Cryofibrinogenemia: new insights into clinical and pathogenic features. - Université de Bretagne Occidentale Access content directly
Journal Articles The American Journal of Medicine Year : 2009

Cryofibrinogenemia: new insights into clinical and pathogenic features.


OBJECTIVE: Cryofibrinogenemia is an under-recognized cryoprotein that can be life-threatening when untreated. Our aim was to describe the prevalence and clinical findings of patients with cryofibrinogenemia and to clarify the mechanisms involved. METHODS: Between 1996 and 2006, 2312 patients were tested for cryofibrinogenemia in a single university hospital. A total of 515 patients had positive test results, of whom 455 (88.3%) had an associated cryoglobulin. RESULTS: Sixty patients (11.7%) with persistent cryofibrinogenemia and without cryoglobulin were included in the study. Main clinical manifestations related to cryofibrinogenemia included purpura (46.6%), skin necrosis (36.6%), and arthralgia (31.6%) with cold sensitivity in 40%. Overall thrombotic events occurred in up to 40% of cases. Cryofibrinogen plasma concentration was 2 times greater in patients with thrombotic events (P=.012). Complications included gangrene (5%), septicemia (5%), and leg amputation (3.3%). Complete remission of cryofibrinogenemia was achieved in 78% of patients receiving antithrombotic agents, steroids, or immunosuppressants, whereas 41.6% of patients experienced a relapse after a median time of 9 months (range 7-42 months). After a mean follow-up of 85 months, 3 patients died of sepsis (n=2) and cardiovascular disease (n=1). Fibrinolysis status analyzed in a patient with cryofibrinogenemia showed an increase in fibrinolysis inhibitor levels, plasminogen activator inhibitor-1, alpha-2 macroglobulin, and euglobulin lysis time, which normalized after fibrinolytic therapy. CONCLUSION: Essential cryofibrinogenemia represents 12% of all the cryoproteins at Pitie-Salpêtriere Hospital. Thrombotic events are frequent and could be associated with the amount of plasma cryofibrinogen. Defects in the fibrinolysis process might lead to cryofibrinogen accumulation and clotting in small and medium arteries.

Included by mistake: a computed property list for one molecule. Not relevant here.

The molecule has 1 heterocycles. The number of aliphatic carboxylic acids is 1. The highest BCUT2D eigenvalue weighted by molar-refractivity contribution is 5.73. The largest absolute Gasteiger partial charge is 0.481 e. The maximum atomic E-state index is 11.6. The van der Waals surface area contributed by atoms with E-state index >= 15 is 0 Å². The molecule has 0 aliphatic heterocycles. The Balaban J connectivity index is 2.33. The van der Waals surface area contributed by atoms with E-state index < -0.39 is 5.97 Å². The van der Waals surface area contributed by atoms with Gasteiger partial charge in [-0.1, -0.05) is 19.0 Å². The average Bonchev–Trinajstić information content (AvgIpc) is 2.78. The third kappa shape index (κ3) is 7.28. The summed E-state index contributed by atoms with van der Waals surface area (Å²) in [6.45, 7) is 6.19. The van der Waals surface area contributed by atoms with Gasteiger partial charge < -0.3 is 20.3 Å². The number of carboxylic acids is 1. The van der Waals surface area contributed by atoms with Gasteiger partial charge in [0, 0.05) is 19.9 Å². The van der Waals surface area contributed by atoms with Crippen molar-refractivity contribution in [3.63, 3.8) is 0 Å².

No file

Dates and versions

hal-00683379 , version 1 (28-03-2012)



David Saadoun, Ismail Elalamy, Pascale Ghillani-Dalbin, Damien Sene, Aurelien Delluc, et al.. Cryofibrinogenemia: new insights into clinical and pathogenic features.. The American Journal of Medicine, 2009, 122 (12), pp.1128-35. ⟨10.1016/j.amjmed.2009.03.040⟩. ⟨hal-00683379⟩
77 View
0 Download



Gmail Mastodon Facebook X LinkedIn More